Crews were asked to make announcements that an incident had occurred and that the delays would be lengthy. Union Pacific and Amtrak tried to move as many trains as possible into station platform locations to allow passengers to get off the train to try to make alternate travel arrangements. Buses were called to try to build a bus-bridge between Martinez and Suisun-Fairfield Station in an attempt to get passengers to their destinations. At the time buses finally arrived, word was received from Union Pacific that the tracks would be opened shortly. Buses which had boarded passengers transferred them back to trains, only to find out after the buses were released that there was a fuel spill from the truck, and the local fire department would not release the tracks for use until the fuel spill was taken care of. Too many folks, this looked like a saga from the old “Keystone Kops” comedy movies, maybe justifiably so.

Complicating all of this was both the location of the incident, a difficult site along the marsh land in Benicia, and the fact that this occurred on a Friday afternoon (the busiest day for Capitol Corridor travel at the start of the busiest time for travel) during the peak travel hours. Both Union Pacific and Amtrak personnel were caught in heavy traffic on I-80 and I-680 en route to the site. Traffic was so bad that the injured contractor’s employee and the train engineer were removed from the site by helicopter. The attempt to get buses deployed was also complicated because it was peak travel time on a Friday, and the traffic on the roads to the train stations that buses would use were also jammed with congested traffic.

Making the frustration level even higher is that the communication system (electronic boards and telephone lines) were not providing specific information that might have useful to passengers. Only one complaint was received about ‘not being told anything by the train crew’, so I assume that crews told passengers what they knew, which may not have been much. One report from a passenger advised me that the telephone information he was given is that ‘all trains are operating on time’. Other passengers were told that trains would be moving within an hour, when in fact, it was several hours. Clearly, we at the Capitol Corridor and Amtrak need to do a better job of using the resources we already have to provide better, accurate and more frequent information updates.

While I cannot recreate Friday and try to change things for the better, I promise you that we will review every aspect of this incident, and, together with our partners at Amtrak and Union Pacific, we will identify what should be done, by whom, and when, if ever an incident like this occurs again that causes the level of disruption to our service that this incident caused.

I am sorry that this report is so long, but I felt each of you that were caught up in Friday’s event deserve as complete an explanation as I can provide.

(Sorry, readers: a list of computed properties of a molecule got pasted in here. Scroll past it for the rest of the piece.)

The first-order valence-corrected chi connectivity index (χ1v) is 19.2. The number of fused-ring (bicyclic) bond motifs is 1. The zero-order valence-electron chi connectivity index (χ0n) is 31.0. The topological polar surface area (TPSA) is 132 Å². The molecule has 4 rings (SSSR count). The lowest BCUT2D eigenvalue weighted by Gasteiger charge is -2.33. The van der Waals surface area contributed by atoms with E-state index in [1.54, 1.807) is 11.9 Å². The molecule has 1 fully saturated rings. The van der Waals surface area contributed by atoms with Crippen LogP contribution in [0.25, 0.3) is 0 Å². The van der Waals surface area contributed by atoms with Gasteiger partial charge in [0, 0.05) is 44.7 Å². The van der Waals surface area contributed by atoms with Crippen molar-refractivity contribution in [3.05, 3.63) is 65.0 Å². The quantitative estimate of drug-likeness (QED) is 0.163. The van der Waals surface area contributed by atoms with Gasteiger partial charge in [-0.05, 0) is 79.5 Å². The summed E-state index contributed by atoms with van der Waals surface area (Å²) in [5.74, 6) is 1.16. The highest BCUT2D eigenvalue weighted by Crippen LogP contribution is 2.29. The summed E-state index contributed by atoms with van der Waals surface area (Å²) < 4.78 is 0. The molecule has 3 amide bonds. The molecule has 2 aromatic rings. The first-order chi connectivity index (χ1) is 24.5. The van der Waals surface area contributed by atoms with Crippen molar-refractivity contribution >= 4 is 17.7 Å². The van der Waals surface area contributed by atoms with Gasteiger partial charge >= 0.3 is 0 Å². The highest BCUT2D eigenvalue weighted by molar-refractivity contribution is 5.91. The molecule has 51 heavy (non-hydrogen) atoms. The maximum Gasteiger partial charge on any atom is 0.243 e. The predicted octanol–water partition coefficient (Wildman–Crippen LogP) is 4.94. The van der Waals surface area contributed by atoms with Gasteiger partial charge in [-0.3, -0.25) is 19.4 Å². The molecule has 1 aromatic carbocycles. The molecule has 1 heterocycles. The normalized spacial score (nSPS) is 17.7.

Again, I apologize to all of you who were caught up in this incident and its ensuing extensive delays.


Eugene K. Skoropowski
Managing Director
Capitol Corridor Joint Powers Authority


The Coast Starlight’s summer On Time Performance has improved!

hpim1023.JPG july-2007-006.jpg
Report and Photos by Russ Jackson
Rail passengers wanting to use the Coast Starlight, Amtrak trains 11 and 14, in recent years have agonized about the late trains not only at the endpoints of Seattle and Los Angeles, but at all stations in between.

On February 15, 2007, the status of that day’s two Starlights was 0% trains on time; for the month of February 1.8% had been OT, and since October 1, 2006, only 21.9% of the trains had been OT. The “official” reason given by Amtrak was “Due to track conditions (on the UPRR) between Klamath Falls, Oregon, and Sacramento, with numerous slow orders in effect, trains 11 and 14 are subject to delays.” Updated information for August shows on the 15th it was 0% for both trains, for that month it was 18.8%, and for the FY 20.2%

On May 30, 2006 the Coast Starlight, train 11, was at the Emeryville station at 1:45 pm, running 5 1/2 hours late.

In the last few months, however, the portion of the UP’s Coast line south of Oakland has shown an improvement, so that train 14, the northbound, could reliably run close to on time every day. The hangups there were largely solved with the completion of work in the Chatsworth tunnels in March. Train 11 was the same between Seattle and Portland. The problem continued to be the portion of the route between Sacramento and Klamath Falls into Eugene. It was such a consistent problem of no reliability that in the current Amtrak timetable, on page 94 train 11 appears along with the Cascades, but in the companion northbound timetable on page 95 train 14 does not appear, as Amtrak cannot guarantee it will arrive near to on time to carry passengers north of Eugene.

On July 26, 2007, at 12:44 pm, it’s scheduled train arrival time for train 14 at the Eugene, Oregon Amtrak station. The train will not arrive until after 6:00 pm.

On August 15 the official reason for the delays showed only 27 minutes of delay between Klamath Falls and Sacramento for train 11, and 59 minutes for train 14. Here are some recent performances in the segment between Eugene and Sacramento.

Train 11 Arrival at Sacramento
Scheduled time: 6:15 am

Date Actual time

  • July 7 1:00 pm
  • August

  • 6 9:33 am
  • 9 6:15 am (On Time)
  • 11 7:11 am
  • 13 7:04 am
  • 15 6:47 am
  • 17 8:01 am
  • 19 6:50 am
  • In the same time period the arrival of train 11 into Los Angeles Union Station was similarly improved, with early arrival actually happening on August 8 and 14, and within 30 minutes on most other dates.